Saturday, January 31, 2009

Mushroom Capital of the World?

I recently came upon a link to a small town newspaper, whose very masthead proudly boasts that Richmond, Missouri is the Mushroom Capital of the World. They host an annual Mushroom Festival, featuring loads and loads of MORELS, which are my favorite ascomycete mushrooms that are not truffles. Okay, so that's not saying much, as there aren't lots of edible ascomycete mushrooms that are not truffles, but morels are REALLY QUITE TASTY.

This year's Miss Missouri hails from Richmond, as well, and was announced as being from the Mushroom Capital of the World.

Unfortunately for me, Ray County, Missouri, appears to be in the northwest corner of the state, about as far from Alabama as it could get. So I'm not sure the mushroom festival will fit in my agenda. But hopefully I'll get there someday, as any place with such myco-braggadocio must be all right.

Saturday, January 24, 2009

On portobellos, crimini, and button mushrooms

In an item that recently came into my inbox, the author states that the crimini is the 'little brother' of the portobello. Actually, the relationship is not filial, it's identical. Crimini, portobello, and common button mushrooms as well (the most commonly consumed kind in the US) are all Agaricus bisporus (J.E. Lange) Imbach. Crimini are small portobellos, buttons are immature crimini, and portobellos are the larger, more mature version of buttons and crimini. The difference is in the size.

These saprobic mushrooms do grow in the wilds of Europe and North America, commonly in grassy areas, and while button mushrooms may have gills that appear pinkish or white, they actually have a dark brown spore print at maturity. There are several species of Agaricus that share this niche, and some are edible, even choice (no surprise there), while others are 'poisonous to some individuals', or just plain poisonous. Some have interesting aromas, like anise, almond, phenol, bleach, or 'fungal', and the staining reaction (color changes when cut or bruised) and skirt (partial veil) characteristics are also important for identification. As always, don't eat anything if you're not SURE you know what it is.

The species epithet 'bisporus' comes from the two-spored basidia. Four is the most common number of spores/basidium in the holobasidiomycetes including most mushrooms.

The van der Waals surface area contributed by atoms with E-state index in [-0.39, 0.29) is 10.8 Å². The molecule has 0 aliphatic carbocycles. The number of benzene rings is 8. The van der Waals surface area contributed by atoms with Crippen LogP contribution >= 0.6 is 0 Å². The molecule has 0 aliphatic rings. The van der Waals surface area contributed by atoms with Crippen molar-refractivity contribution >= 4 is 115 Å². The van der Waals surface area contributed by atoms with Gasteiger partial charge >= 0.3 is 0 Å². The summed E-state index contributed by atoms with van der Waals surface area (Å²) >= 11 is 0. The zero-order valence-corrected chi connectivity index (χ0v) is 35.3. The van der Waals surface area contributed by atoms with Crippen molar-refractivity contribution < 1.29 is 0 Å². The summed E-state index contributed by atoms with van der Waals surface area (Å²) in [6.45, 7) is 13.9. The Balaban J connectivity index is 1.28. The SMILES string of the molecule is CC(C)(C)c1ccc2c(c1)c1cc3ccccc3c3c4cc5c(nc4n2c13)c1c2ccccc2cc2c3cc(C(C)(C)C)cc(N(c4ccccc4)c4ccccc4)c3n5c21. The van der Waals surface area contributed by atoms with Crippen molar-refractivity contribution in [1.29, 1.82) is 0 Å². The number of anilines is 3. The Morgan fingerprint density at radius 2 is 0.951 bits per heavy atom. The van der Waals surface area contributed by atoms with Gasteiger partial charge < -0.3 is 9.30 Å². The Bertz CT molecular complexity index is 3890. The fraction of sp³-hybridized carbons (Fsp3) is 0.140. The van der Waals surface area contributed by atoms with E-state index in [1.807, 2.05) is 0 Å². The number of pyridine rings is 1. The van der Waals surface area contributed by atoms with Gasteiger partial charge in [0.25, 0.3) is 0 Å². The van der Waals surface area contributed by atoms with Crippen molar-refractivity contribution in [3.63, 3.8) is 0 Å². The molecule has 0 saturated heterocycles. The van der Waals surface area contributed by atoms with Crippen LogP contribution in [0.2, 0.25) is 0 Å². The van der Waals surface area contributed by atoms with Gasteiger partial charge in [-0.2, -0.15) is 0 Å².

Sunday, January 18, 2009

Good gravy, people.

I don't mean to prattle on about this, but really. Death cap mushrooms? Yes, there are edible and choice Amanitas, but I'm a professional mycologist and I don't feel like I've missed out on anything by staying away from these easily confused species. Especially when it's a choice between haute cuisine and the Pearly Gates.

I'm hesitant to say that any mushrooms are easy to identify and unlikely to be confused with anything else, because easy and difficult are relative terms. I've known people who've mistaken jack o'lanterns for chanterelles, which could have been a fatal mistake if they hadn't decided against picking them at the last minute. I don't think these mushrooms look much alike. I also don't think Gyromitras look much like morels if you look closely, but mistakes get made and people end up in the hospital or cemetary.

There are mushrooms that are great delicacies, and I enjoy eating beyond the regular button mushroom very much. But there's no reason to risk your life for a good meal. Mushrooms are much maligned in our culture, out of misunderstanding and ignorance. I shouldn't chastise those who at least try to broaden their palates, although it rankles me that people don't exercise more caution.

Thursday, January 15, 2009

Jack Teagarden sings Stars Fell On Alabama and some notes on license tags

Here's another YouTube post, featuring the song that graces our basic license tags. Some folks prefer to cover the "Stars Fell On..." part with a "Heart of Dixie" sticker, and as of 2009 you can get the new Sweet Home Alabama tag. I, for one, love the song Stars Fell On Alabama, though I think I'm in a minority, there. This rendition of Stars Fell on Alabama is performed by Jack Teagarden, a trombonist who played with many of the luminaries of jazz including Louis Armstrong, Glenn Miller, Bix Beiderbecke, "Fatha" Hines, and Paul Whiteman.

I have yet to see the Nuked Vet tag, but I'll let you know when I do.

Not Alabama, but next door

Would you get your girlfriend a chainsaw for Valentine's Day? You might could...

Saturday, January 10, 2009

Not much going on in the mushroom news...

The mushroom news has been rather dull of late. So I thought I'd amble over to see what's on YouTube if you search for mushrooms.
Here's what I thought was the pick of the bunch.

As usual, you can expect a lot of good fungal love from Japan. This is Shonen Knife with a song called "Brown Mushrooms", which isn't particularly descriptive. Lots of found mushrooms are often immediately shunted into Arora's "LBJ's" (Little Brown Jobs). But hey, at least I'm posting something.

Really, most of the mushroom news hasn't been too exciting of late.